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Clean Vehicles

The U.S. Is Developing A Domestic Lithium Battery Supply Chain

Image courtesy of Kumpan Electric

The United States has decided to take the production and supply of lithium batteries – those that are used in electric vehicles (EV) and electrical grid storage – into its own hands.

More specifically, the U.S. Department of Energy (DOE) announced that it’s investing $200 million over the next five years to fund EVs, batteries, and related projects in its support for the development of a domestic lithium battery supply chain. 

Image courtesy of Possessed Photography

The funding is available to as many as 17 national labs to subsidize electric vehicle innovation with the goal of decarbonizing the transportation sector. This is also expected to create new clean-energy manufacturing jobs while reducing the transportation sector’s carbon footprint.

“We’re focusing on the entire battery supply chain from soup to nuts – from sustainable mining and processing to manufacturing and recycling – which will translate to thousands of new jobs across the country and put more clean-running electric vehicles on the road,” said acting assistant secretary Kelly Speakes-Backman in a press release. “We want to establish global leadership at each level of the supply chain, and I am so excited for the possibilities.”

This comes in addition to the $162 million in funding to improve efficiency and reduce greenhouse gas emissions from cars, trucks, and off-road vehicles that were announced in April. That funding would support electrifying freight trucks and lower emissions for on- and off-road vehicles.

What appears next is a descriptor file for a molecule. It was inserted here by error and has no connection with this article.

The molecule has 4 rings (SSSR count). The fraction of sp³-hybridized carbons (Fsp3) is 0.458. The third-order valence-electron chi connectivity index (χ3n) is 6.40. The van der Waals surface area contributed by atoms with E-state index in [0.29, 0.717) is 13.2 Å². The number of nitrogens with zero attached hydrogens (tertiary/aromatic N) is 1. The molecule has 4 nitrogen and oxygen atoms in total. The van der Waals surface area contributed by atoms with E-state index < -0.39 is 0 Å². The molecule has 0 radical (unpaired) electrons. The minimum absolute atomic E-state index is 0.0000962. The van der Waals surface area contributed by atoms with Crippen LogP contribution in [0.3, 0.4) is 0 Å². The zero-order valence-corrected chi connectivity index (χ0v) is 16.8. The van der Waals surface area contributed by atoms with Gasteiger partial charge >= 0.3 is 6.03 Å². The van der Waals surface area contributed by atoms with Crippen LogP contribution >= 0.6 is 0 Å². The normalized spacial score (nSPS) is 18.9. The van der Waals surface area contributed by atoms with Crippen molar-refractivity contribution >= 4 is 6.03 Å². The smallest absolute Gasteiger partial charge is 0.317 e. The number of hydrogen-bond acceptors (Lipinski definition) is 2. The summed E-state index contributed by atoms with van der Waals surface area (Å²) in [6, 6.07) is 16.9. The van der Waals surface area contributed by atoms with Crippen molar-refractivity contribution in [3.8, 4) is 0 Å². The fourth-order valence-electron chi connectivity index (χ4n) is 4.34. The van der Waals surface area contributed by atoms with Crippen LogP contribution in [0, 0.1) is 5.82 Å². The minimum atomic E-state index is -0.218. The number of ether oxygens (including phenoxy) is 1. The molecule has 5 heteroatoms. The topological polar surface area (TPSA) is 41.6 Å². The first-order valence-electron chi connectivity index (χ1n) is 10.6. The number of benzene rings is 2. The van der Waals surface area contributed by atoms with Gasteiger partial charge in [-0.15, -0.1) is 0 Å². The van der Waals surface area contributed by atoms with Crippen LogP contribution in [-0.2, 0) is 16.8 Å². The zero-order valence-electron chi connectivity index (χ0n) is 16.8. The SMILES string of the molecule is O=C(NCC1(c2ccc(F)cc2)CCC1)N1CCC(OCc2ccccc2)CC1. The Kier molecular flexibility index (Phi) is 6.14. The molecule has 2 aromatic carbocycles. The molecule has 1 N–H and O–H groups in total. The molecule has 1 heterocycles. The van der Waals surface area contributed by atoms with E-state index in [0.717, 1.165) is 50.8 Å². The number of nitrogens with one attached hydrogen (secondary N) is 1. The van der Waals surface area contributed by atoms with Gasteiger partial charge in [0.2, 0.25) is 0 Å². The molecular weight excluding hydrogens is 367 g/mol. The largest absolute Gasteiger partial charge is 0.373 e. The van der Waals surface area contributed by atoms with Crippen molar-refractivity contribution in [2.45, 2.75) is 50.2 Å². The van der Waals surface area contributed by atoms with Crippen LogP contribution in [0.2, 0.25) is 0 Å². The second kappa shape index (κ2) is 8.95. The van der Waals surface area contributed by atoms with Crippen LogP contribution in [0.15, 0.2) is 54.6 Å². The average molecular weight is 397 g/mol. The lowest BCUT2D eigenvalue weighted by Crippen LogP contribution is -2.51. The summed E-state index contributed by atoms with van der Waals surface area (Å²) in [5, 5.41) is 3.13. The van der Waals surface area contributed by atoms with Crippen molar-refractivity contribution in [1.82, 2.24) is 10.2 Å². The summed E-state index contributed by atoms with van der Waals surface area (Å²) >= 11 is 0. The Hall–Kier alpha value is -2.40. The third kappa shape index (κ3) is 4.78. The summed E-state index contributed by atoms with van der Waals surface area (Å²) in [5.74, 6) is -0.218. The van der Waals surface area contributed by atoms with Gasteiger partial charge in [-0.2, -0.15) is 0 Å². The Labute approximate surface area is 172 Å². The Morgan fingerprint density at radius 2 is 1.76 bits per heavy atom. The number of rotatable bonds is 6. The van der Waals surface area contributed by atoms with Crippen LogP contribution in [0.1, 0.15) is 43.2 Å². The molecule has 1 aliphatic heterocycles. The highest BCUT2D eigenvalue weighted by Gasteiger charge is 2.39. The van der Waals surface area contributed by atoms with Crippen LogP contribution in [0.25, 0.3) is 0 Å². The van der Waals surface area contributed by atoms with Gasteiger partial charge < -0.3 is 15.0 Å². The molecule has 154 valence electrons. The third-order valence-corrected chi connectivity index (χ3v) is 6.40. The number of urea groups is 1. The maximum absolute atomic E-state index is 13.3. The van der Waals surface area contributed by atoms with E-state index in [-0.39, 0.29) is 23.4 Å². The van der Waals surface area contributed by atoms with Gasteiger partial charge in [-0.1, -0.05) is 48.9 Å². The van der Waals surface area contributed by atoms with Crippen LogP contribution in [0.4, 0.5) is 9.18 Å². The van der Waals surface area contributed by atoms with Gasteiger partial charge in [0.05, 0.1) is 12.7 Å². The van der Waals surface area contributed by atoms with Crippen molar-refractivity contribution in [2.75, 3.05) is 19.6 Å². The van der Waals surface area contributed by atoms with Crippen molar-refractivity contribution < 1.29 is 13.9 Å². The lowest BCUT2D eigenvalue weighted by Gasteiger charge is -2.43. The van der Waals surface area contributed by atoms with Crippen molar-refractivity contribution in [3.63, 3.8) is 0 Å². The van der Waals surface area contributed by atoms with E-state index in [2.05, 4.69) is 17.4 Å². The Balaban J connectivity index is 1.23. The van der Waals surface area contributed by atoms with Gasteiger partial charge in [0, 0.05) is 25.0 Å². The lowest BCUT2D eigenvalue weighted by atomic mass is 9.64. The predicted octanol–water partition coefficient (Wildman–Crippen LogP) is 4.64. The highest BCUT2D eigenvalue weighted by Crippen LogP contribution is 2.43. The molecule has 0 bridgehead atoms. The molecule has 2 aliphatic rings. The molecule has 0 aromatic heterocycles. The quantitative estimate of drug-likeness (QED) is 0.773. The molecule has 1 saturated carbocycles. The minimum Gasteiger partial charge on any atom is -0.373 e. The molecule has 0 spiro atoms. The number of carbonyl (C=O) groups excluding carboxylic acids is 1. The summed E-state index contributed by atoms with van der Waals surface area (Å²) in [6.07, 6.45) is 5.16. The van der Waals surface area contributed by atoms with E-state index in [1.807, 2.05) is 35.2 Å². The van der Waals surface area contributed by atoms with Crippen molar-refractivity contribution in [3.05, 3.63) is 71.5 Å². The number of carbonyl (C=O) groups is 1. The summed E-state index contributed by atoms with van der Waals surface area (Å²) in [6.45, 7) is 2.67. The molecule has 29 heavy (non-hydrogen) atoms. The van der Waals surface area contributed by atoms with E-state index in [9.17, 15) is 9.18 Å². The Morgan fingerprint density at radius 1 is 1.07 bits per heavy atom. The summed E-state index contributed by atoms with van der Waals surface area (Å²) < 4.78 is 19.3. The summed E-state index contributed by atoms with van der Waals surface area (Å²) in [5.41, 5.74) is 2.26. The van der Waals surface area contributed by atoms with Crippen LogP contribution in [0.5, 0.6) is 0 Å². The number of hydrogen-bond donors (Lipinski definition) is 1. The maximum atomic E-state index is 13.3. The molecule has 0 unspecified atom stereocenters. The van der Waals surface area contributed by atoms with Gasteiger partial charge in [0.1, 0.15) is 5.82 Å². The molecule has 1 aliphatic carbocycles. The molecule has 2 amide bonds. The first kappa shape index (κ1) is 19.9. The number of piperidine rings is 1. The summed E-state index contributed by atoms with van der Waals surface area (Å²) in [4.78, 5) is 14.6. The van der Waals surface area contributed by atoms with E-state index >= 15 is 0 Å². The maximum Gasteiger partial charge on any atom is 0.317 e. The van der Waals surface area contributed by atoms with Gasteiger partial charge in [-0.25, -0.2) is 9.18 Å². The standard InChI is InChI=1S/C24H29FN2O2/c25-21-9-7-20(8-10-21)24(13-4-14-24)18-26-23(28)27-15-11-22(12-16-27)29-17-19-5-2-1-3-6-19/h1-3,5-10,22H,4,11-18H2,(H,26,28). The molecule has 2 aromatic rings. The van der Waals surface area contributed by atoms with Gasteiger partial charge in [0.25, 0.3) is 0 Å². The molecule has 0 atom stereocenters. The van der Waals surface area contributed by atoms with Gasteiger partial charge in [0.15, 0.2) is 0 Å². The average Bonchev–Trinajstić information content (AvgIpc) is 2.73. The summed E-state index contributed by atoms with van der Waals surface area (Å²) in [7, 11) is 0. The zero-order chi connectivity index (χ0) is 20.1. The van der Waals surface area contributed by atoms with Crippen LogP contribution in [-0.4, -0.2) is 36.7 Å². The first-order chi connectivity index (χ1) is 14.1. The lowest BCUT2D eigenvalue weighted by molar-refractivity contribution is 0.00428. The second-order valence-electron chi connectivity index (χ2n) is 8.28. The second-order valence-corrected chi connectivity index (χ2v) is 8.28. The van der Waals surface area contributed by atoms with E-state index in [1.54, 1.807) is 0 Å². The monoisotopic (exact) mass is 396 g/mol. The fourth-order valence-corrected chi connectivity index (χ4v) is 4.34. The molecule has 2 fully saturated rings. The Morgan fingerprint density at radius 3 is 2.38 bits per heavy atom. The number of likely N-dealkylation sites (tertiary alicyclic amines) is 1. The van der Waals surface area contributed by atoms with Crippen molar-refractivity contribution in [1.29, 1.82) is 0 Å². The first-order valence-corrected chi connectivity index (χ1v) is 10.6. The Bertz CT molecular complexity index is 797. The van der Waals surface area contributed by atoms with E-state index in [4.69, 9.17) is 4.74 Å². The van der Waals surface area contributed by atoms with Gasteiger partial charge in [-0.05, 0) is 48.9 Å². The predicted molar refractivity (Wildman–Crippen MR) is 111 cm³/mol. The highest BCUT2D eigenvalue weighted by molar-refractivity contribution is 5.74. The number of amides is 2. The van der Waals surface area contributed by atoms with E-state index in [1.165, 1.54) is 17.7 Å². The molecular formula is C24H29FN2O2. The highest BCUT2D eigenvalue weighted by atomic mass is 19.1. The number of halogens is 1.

“Transportation accounts for approximately 30 percent of total U.S. energy needs and generates the largest share of the country’s greenhouse gas emissions,” noted DOE’s April announcement. “DOE’s new funding seeks to address the two largest contributors to transportation sector emissions: passenger cars and light-duty trucks, which are responsible for nearly 60 percent, and medium- and heavy-duty trucks, which cover nearly a quarter.”

The funding is based on recommendations developed by the Federal Consortium for Advanced Batteries (FCAB) in its recently released National Blueprint for Lithium Batteries 2021-2030. The blueprint outlines five goals to achieve its vision of establishing a domestic supply chain of lithium-based batteries.

The goals include: 1) Secure access to raw materials; 2) Support the growth of a U.S. materials-processing base; 3) Stimulate the U.S. electrode, cell, and pack production sectors: 4) Enable end-of-life reuse and recycling of critical materials; and 5) maintain and advance U.S. battery technology leadership.

The FCAB is made up of the Departments of Energy, Defense, Commerce, and State. Its mission is to provide a coordinated approach to develop a robust domestic lithium battery industrial base and create new jobs in the process.

“Advanced, lithium-based batteries play an integral role in 21st-century technologies such as electric vehicles, stationary grid storage, and defense applications that will be critical to securing America’s clean energy future,” noted the release. “Today, the U.S. relies heavily on importing advanced battery components from abroad, exposing the nation to supply chain vulnerabilities that threaten to disrupt the availability and cost of these technologies, as well as the workforce that manufactures them.”

This would put the U.S. on its path to produce 100 percent carbon-free electricity by 2035 and fulfill its goal to be a net-zero emission economy by 2050.

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